A DC/DC converter of this kind may be provided as part of an arrangement for feeding electrical energy from a photovoltaic power generator into a power grid. Here, the DC/DC converter may be connected to the input of an inverter which feeds the electrical energy coming from the photovoltaic power generator into an AC power grid. The present invention is not, however, confined to DC/DC converters for this specific application.

In the DC/DC converter according to the present invention, the inverter does not convert the entire DC input voltage into the AC voltage at its output, but only a partial DC voltage, i.e. a part of the DC input voltage dropping over a capacitance between the second one of the two input terminals and the second one of the two output terminals, between which second terminals the DC voltage at the output end of the rectifier is not applied. In particular, this capacitance is connected directly between the second one of the two input terminals and the second one of the two output terminals. Because this capacitance and the inverter are connected in parallel between the second one of the two input terminals and the second one of the two output terminals, the potential at the second one of the two output terminals relative to the second one of the two input terminals is shifted towards the first one of the two input terminals. At the same time, the potential at the first one of the two output terminals relative to the first one of the two input terminals is shifted away from the second one of the two input terminals. The output voltage is thus on both sides of the potential of the first one of the two input terminals. If, for whatever reason, this first one of the two input terminals is grounded, a unipolar DC input voltage becomes a bipolar DC output voltage. As a result, despite the different potential reference, the absolute value or magnitude of the DC output voltage remains basically the same as that of the DC input voltage.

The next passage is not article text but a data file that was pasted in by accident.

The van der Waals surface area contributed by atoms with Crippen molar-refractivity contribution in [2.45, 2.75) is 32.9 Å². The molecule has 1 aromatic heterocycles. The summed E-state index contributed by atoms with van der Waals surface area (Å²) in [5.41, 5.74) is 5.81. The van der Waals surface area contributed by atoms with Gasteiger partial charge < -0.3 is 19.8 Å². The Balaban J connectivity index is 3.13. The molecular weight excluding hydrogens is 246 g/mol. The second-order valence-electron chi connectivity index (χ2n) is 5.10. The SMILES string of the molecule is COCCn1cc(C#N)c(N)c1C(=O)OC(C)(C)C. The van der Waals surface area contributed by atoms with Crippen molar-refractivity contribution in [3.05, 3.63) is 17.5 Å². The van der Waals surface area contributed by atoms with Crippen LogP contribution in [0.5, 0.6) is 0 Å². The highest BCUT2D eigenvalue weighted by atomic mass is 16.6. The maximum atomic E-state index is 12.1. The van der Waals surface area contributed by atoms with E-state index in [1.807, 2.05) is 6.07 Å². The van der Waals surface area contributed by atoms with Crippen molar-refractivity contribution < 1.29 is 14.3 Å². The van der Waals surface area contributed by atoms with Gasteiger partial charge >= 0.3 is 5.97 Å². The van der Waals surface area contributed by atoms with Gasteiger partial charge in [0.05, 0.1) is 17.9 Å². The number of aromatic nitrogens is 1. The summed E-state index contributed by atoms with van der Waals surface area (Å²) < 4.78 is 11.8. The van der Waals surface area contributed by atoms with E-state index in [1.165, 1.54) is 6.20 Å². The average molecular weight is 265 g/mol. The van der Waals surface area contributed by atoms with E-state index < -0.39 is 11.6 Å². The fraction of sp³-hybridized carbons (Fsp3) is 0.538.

In the DC/DC converter, a further capacitance may be connected in parallel with the rectifier at its output end between the first one of the two input terminals and first one of the two output terminals.

The further capacitance which is connected between the first one of the two input terminals and the first one of the output terminals in parallel with the output of the rectifier may form part of that capacitance between the output terminals of the DC/DC converter in that an even further capacitance is connected between the second one of the output terminals and the first one of the input terminals in series with the further capacitance. A plurality of different arrangements of individual capacitances is possible in the DC/DC converter.